The Minister responded saying he believes that it is "exceedingly unlikely" that the Central Bank would enter into such an agreement where they believed the contraventions were of a serious level but he stated that he understood the issue the Deputy was raising and agreed that he would look at the drafting of this section before Report Stage to see if it needs to be made more explicit.

Deputy Gerald Nash followed on from this point asking how such arrangements would be recorded and reported. The Minister explained that he did not believe that they would be publicly acknowledged as there hasn't been an admission of wrong doing.

Amendment Proposed by Deputy Nash regarding the role of the High Court in the confirmation of decisions - Section 53

Deputy Nash proposed an amendment (amendment 56) which would delete that part of Section 53 which deals with the circumstances in which the High Court can refuse to confirm a decision based on an error in law. The proposed amendment would substitute this requirement with a specific requirement that the High Court would confirm the decision unless it was satisfied that there was an error or admission in the record of the decision such that the confirmation of the decision would be unjust.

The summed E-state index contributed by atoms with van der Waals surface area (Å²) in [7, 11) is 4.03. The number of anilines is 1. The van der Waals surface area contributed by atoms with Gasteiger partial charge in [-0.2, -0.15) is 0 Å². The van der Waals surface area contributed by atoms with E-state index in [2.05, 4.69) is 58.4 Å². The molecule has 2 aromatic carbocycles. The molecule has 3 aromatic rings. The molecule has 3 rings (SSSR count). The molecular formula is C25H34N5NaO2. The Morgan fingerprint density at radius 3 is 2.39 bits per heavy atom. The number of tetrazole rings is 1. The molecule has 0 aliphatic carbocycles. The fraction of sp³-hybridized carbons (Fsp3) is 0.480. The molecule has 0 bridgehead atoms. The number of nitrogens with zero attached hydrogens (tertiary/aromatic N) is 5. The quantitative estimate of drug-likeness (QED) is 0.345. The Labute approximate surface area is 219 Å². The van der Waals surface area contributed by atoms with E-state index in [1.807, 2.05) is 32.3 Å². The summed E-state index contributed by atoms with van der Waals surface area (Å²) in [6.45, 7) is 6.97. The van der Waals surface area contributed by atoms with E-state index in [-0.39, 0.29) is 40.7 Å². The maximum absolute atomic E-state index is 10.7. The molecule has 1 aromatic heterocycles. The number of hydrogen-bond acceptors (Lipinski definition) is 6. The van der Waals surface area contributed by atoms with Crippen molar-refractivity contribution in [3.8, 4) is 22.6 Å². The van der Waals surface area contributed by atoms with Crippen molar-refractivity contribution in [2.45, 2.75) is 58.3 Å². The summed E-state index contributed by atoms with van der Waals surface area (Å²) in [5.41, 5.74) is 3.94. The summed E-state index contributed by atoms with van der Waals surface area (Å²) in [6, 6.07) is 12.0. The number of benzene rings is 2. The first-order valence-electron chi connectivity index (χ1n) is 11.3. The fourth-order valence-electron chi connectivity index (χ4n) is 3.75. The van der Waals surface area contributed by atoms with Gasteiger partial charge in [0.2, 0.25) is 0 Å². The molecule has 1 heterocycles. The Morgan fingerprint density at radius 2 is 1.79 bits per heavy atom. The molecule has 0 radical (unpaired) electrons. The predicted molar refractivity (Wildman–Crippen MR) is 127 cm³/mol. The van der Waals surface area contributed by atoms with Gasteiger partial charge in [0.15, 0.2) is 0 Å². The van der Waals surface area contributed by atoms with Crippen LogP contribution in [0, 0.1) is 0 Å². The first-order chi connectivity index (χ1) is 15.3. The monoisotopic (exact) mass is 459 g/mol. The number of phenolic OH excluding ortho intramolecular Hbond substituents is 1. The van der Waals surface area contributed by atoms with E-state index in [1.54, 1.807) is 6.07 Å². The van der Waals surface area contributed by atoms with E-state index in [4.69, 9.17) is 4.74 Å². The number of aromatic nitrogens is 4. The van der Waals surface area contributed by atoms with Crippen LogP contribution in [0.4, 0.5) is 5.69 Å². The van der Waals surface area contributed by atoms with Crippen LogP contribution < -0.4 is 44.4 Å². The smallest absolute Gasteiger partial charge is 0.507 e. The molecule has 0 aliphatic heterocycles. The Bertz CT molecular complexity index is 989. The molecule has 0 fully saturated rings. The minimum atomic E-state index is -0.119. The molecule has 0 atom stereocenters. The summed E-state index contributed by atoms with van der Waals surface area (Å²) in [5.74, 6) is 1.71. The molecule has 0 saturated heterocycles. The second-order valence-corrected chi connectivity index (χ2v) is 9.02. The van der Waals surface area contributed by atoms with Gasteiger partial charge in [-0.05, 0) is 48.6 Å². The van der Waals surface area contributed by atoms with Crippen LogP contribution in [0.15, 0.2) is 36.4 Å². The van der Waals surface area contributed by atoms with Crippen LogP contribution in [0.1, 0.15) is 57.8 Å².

In response to the amendment, the Minister explained that the legal threshold for the confirmation by the High Court was set after very careful consideration in particular, in light of Supreme Court decision in the Zalewski decision. He went on to the say that it is not intended that the confirmation proceedings should constitute a new appeal on the facts of the case. It is a necessarily limited role as in the case of other processes, as it would otherwise be unduly cumbersome to operate. He further explained that "there is a long standing principle of curial deference shown by the High Court in reviewing decisions from expert administrative bodies". The legislature allows for expert adjudicative bodies who are expected to have specialist skills, competence and experience in the particular matters in which they have responsibility and the aim here is to allow the High Court to determine any errors of law by the Central Bank and the proportionality of the sanctions imposed. This is considered an appropriate change in the law to protect the rights of individuals in line with the requirements of the Zalewski decision. The Deputy made a few additional comments but ultimately withdrew the proposed amendment.